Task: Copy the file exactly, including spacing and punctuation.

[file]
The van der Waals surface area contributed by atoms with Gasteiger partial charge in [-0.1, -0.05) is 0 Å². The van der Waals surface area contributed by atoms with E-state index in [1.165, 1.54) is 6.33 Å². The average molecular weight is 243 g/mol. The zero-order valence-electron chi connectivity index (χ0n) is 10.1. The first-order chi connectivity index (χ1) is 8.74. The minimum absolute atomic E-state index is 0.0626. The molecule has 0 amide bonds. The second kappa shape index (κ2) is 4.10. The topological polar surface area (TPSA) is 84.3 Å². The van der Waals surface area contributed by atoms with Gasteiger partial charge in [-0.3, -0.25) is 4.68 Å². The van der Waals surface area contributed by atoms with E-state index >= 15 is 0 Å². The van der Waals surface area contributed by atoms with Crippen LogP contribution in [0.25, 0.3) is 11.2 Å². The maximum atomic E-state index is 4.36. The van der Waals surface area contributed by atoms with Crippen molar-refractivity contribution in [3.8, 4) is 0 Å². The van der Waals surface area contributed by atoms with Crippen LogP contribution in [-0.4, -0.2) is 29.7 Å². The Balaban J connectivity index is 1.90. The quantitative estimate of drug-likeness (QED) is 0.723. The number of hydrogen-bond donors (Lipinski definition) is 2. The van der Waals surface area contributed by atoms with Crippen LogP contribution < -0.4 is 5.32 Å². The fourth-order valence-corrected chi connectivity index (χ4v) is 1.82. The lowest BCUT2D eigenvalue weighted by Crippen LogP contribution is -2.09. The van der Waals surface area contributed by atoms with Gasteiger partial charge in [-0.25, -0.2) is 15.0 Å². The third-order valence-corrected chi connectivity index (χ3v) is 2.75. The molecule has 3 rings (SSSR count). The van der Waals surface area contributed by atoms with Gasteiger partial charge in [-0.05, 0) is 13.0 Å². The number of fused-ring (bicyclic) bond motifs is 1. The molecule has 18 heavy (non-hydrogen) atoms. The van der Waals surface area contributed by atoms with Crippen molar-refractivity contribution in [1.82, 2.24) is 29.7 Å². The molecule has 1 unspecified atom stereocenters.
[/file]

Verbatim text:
The van der Waals surface area contributed by atoms with Gasteiger partial charge in [-0.1, -0.05) is 0 Å². The van der Waals surface area contributed by atoms with E-state index in [1.165, 1.54) is 6.33 Å². The average molecular weight is 243 g/mol. The zero-order valence-electron chi connectivity index (χ0n) is 10.1. The first-order chi connectivity index (χ1) is 8.74. The minimum absolute atomic E-state index is 0.0626. The molecule has 0 amide bonds. The second kappa shape index (κ2) is 4.10. The topological polar surface area (TPSA) is 84.3 Å². The van der Waals surface area contributed by atoms with Gasteiger partial charge in [-0.3, -0.25) is 4.68 Å². The van der Waals surface area contributed by atoms with E-state index >= 15 is 0 Å². The van der Waals surface area contributed by atoms with Crippen LogP contribution in [0.25, 0.3) is 11.2 Å². The maximum atomic E-state index is 4.36. The van der Waals surface area contributed by atoms with Crippen molar-refractivity contribution in [3.8, 4) is 0 Å². The van der Waals surface area contributed by atoms with Crippen LogP contribution in [-0.4, -0.2) is 29.7 Å². The Balaban J connectivity index is 1.90. The quantitative estimate of drug-likeness (QED) is 0.723. The number of hydrogen-bond donors (Lipinski definition) is 2. The van der Waals surface area contributed by atoms with Crippen LogP contribution < -0.4 is 5.32 Å². The fourth-order valence-corrected chi connectivity index (χ4v) is 1.82. The lowest BCUT2D eigenvalue weighted by Crippen LogP contribution is -2.09. The van der Waals surface area contributed by atoms with Gasteiger partial charge in [-0.25, -0.2) is 15.0 Å². The third-order valence-corrected chi connectivity index (χ3v) is 2.75. The molecule has 3 rings (SSSR count). The van der Waals surface area contributed by atoms with Gasteiger partial charge in [-0.05, 0) is 13.0 Å². The number of fused-ring (bicyclic) bond motifs is 1. The molecule has 18 heavy (non-hydrogen) atoms. The van der Waals surface area contributed by atoms with Crippen molar-refractivity contribution in [1.82, 2.24) is 29.7 Å². The molecule has 1 unspecified atom stereocenters.